MEDICAL EXAM & FOREIGNER DINNER
I had my medical exam. A medical exam is required of any foreigener who wishes to get an Alien Residence Card (like a green card). The benefits of an alien card include: the ability to get a cell phone, bank account and to join the city bike share program. My boss, Mr. Park, picked me up, drove me to the hospital and accompanied me through my tests. In Mr. Park’s car, much like many Korean’s cars he has a GPS console that you can also watch live television on. He also told me about Korea driving. Koreans use their hazard lights all the time when they drive for all sorts of strange reasons: back-in parking, driving on the shoulder, etc... Mr. Park explained it to me, "Koreans use their hazard lights to say 'I’m sorry (but I’m about to do something dangerous).'”
|Mini-TV on the Dash|
Initially I was very surprised by the hospital, particularly the staff. In America, most hospital administrative positions are staffed by large, dumpy, frumpy fat women. At the hospital all the admins were beautiful little Korean women. Also people walk around with IVs a lot. I don't know what thats all about.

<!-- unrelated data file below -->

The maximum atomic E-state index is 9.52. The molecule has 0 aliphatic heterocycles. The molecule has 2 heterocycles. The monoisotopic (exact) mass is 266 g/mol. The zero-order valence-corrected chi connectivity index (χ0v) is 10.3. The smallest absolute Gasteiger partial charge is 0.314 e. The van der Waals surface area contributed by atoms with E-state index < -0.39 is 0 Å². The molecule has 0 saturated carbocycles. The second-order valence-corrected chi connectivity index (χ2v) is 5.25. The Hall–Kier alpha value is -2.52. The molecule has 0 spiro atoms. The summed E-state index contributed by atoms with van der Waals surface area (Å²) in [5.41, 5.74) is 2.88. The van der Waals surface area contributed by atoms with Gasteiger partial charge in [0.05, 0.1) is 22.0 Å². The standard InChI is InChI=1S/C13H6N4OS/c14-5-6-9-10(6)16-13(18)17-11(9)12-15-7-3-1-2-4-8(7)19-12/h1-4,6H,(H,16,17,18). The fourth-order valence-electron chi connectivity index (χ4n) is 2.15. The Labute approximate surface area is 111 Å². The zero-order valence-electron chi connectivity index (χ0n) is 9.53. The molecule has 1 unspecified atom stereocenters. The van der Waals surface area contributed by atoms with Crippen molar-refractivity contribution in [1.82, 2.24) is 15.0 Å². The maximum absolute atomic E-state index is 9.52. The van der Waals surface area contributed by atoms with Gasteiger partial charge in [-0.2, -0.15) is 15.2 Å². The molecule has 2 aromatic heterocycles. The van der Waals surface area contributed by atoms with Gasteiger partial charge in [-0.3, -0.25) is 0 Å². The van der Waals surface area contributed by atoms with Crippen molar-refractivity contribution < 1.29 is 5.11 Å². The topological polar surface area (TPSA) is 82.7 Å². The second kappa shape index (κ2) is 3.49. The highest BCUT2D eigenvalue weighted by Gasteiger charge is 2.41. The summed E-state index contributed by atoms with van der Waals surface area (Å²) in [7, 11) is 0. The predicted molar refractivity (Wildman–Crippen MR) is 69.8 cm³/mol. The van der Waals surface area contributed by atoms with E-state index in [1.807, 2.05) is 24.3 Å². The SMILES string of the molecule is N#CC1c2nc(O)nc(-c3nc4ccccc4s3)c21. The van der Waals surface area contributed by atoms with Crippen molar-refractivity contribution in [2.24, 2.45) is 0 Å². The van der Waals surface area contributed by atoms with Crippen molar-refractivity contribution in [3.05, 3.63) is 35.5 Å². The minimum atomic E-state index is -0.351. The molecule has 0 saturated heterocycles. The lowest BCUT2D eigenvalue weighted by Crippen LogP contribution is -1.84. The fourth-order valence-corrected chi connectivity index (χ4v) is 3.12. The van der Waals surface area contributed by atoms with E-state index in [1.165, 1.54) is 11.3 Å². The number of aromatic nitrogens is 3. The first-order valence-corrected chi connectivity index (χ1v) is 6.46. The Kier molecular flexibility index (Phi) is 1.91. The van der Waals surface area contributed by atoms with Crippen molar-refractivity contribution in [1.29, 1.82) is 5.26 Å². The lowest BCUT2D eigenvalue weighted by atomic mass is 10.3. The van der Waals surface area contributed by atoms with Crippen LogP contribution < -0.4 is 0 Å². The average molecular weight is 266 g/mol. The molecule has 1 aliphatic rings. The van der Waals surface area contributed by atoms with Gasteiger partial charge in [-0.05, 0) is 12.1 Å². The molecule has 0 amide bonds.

My medical exam featured many tests. They tested my blood, they tested my urine, they x-rayed my chest, they tested my sight, they tested my hearing, they weighed me, they examined my teeth, They had my fill out a questionnaire about family and personal medical history. One question was: Have you smoked 100 cigarettes? (Me: Ever? Like totaled up? Mr. Park: I guess that’s what it says.)
I passed my test with flying colors. As an extra perk, Mr. Park treated me to lunch at McDonalds (y’know because I’m American). It was the first McDonalds I’d had in Korea and I got to say there was something unexpectedly comforting about that Quarter-Pounder with Cheese.
I thanked Mr. Park when he dropped me off at home and told him I’d see him at work in an hour.
After work I was invited by some foreigners to come out to dinner with them. We a Korean BBQ place where you cook your own meat places (there are tons of them in Changwon). They give you the meat, maybe about a dozen small sides and lettuce to wrap it in. Or is you prefer a sesame leaf. They give you garlic and they give you scissors to better cut the meat. That copper hose is a vent. You walk into the restaurant and every table has one above it. The foreigner community has made me feel entirely welcome. It’s a special thing to be here only 2 weeks and feel like I have some people to hang out with.
|Cook your own meat at Korean BBQ|
Supposedly Americans are biggest in numbers in the foreigner community although I feel like I’ve met more Brits and Australians.
|Foreigners Stick Together|